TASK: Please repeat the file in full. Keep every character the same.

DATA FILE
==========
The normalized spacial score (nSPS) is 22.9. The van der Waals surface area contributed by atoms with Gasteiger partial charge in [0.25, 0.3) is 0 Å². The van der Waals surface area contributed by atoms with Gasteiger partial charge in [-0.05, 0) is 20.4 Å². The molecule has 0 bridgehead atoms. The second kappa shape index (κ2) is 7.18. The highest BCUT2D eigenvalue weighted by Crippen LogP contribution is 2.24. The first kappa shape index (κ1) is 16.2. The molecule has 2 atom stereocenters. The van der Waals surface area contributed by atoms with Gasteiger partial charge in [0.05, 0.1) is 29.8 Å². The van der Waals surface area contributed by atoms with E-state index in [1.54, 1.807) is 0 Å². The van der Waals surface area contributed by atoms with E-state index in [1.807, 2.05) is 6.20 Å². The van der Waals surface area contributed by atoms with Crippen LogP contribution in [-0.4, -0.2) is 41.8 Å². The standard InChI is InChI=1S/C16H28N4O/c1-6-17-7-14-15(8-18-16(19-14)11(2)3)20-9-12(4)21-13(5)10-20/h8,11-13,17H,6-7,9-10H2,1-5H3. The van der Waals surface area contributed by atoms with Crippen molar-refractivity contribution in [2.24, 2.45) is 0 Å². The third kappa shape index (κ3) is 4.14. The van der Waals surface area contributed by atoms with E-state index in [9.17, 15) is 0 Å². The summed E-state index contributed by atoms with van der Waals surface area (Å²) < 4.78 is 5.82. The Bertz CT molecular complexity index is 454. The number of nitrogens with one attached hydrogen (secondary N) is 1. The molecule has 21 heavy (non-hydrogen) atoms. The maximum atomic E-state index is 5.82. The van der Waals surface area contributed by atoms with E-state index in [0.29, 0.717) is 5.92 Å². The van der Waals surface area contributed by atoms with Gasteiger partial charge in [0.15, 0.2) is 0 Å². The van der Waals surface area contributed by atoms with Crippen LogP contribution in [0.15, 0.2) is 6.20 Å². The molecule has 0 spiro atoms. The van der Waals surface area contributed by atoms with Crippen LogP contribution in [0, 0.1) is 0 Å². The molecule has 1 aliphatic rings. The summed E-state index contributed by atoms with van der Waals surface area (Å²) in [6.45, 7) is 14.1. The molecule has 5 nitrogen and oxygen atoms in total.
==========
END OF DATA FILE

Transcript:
The normalized spacial score (nSPS) is 22.9. The van der Waals surface area contributed by atoms with Gasteiger partial charge in [0.25, 0.3) is 0 Å². The van der Waals surface area contributed by atoms with Gasteiger partial charge in [-0.05, 0) is 20.4 Å². The molecule has 0 bridgehead atoms. The second kappa shape index (κ2) is 7.18. The highest BCUT2D eigenvalue weighted by Crippen LogP contribution is 2.24. The first kappa shape index (κ1) is 16.2. The molecule has 2 atom stereocenters. The van der Waals surface area contributed by atoms with Gasteiger partial charge in [0.05, 0.1) is 29.8 Å². The van der Waals surface area contributed by atoms with E-state index in [1.54, 1.807) is 0 Å². The van der Waals surface area contributed by atoms with E-state index in [1.807, 2.05) is 6.20 Å². The van der Waals surface area contributed by atoms with Crippen LogP contribution in [-0.4, -0.2) is 41.8 Å². The standard InChI is InChI=1S/C16H28N4O/c1-6-17-7-14-15(8-18-16(19-14)11(2)3)20-9-12(4)21-13(5)10-20/h8,11-13,17H,6-7,9-10H2,1-5H3. The van der Waals surface area contributed by atoms with Crippen molar-refractivity contribution in [2.24, 2.45) is 0 Å². The third kappa shape index (κ3) is 4.14. The van der Waals surface area contributed by atoms with E-state index in [9.17, 15) is 0 Å². The summed E-state index contributed by atoms with van der Waals surface area (Å²) < 4.78 is 5.82. The Bertz CT molecular complexity index is 454. The number of nitrogens with one attached hydrogen (secondary N) is 1. The molecule has 21 heavy (non-hydrogen) atoms. The maximum atomic E-state index is 5.82. The van der Waals surface area contributed by atoms with E-state index in [0.29, 0.717) is 5.92 Å². The van der Waals surface area contributed by atoms with Gasteiger partial charge in [0.15, 0.2) is 0 Å². The van der Waals surface area contributed by atoms with Crippen LogP contribution in [0.15, 0.2) is 6.20 Å². The molecule has 0 spiro atoms. The van der Waals surface area contributed by atoms with Crippen LogP contribution in [0, 0.1) is 0 Å². The molecule has 1 aliphatic rings. The summed E-state index contributed by atoms with van der Waals surface area (Å²) in [6.45, 7) is 14.1. The molecule has 5 nitrogen and oxygen atoms in total.